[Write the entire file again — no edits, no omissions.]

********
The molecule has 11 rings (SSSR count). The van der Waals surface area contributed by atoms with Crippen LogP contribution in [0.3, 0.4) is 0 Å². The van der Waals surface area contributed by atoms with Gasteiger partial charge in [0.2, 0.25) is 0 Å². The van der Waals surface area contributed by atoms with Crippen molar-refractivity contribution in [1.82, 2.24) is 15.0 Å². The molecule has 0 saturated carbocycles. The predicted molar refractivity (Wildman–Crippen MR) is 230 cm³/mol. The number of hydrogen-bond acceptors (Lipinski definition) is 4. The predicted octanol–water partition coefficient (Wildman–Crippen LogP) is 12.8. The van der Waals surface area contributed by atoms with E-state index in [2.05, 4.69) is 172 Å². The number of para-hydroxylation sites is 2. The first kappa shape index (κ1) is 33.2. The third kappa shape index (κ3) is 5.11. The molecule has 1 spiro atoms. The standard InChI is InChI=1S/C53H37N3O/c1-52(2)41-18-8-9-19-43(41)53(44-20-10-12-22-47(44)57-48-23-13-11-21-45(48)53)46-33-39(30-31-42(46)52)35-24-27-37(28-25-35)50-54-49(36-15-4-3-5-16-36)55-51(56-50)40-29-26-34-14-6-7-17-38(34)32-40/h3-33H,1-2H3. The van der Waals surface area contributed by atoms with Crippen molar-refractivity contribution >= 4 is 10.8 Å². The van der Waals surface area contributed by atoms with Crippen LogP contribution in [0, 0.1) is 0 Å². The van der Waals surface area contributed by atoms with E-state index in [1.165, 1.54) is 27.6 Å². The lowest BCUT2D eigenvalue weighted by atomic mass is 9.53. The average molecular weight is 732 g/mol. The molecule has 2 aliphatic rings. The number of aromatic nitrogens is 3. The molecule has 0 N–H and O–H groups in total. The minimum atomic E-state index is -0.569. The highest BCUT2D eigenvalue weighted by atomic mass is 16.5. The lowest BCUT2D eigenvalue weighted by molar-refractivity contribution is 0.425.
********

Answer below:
The molecule has 11 rings (SSSR count). The van der Waals surface area contributed by atoms with Crippen LogP contribution in [0.3, 0.4) is 0 Å². The van der Waals surface area contributed by atoms with Gasteiger partial charge in [0.2, 0.25) is 0 Å². The van der Waals surface area contributed by atoms with Crippen molar-refractivity contribution in [1.82, 2.24) is 15.0 Å². The molecule has 0 saturated carbocycles. The predicted molar refractivity (Wildman–Crippen MR) is 230 cm³/mol. The number of hydrogen-bond acceptors (Lipinski definition) is 4. The predicted octanol–water partition coefficient (Wildman–Crippen LogP) is 12.8. The van der Waals surface area contributed by atoms with E-state index in [2.05, 4.69) is 172 Å². The number of para-hydroxylation sites is 2. The first kappa shape index (κ1) is 33.2. The third kappa shape index (κ3) is 5.11. The molecule has 1 spiro atoms. The standard InChI is InChI=1S/C53H37N3O/c1-52(2)41-18-8-9-19-43(41)53(44-20-10-12-22-47(44)57-48-23-13-11-21-45(48)53)46-33-39(30-31-42(46)52)35-24-27-37(28-25-35)50-54-49(36-15-4-3-5-16-36)55-51(56-50)40-29-26-34-14-6-7-17-38(34)32-40/h3-33H,1-2H3. The van der Waals surface area contributed by atoms with Crippen molar-refractivity contribution >= 4 is 10.8 Å². The van der Waals surface area contributed by atoms with Crippen LogP contribution in [0, 0.1) is 0 Å². The van der Waals surface area contributed by atoms with E-state index in [1.165, 1.54) is 27.6 Å². The lowest BCUT2D eigenvalue weighted by atomic mass is 9.53. The average molecular weight is 732 g/mol. The molecule has 2 aliphatic rings. The number of aromatic nitrogens is 3. The molecule has 0 N–H and O–H groups in total. The minimum atomic E-state index is -0.569. The highest BCUT2D eigenvalue weighted by atomic mass is 16.5. The lowest BCUT2D eigenvalue weighted by molar-refractivity contribution is 0.425.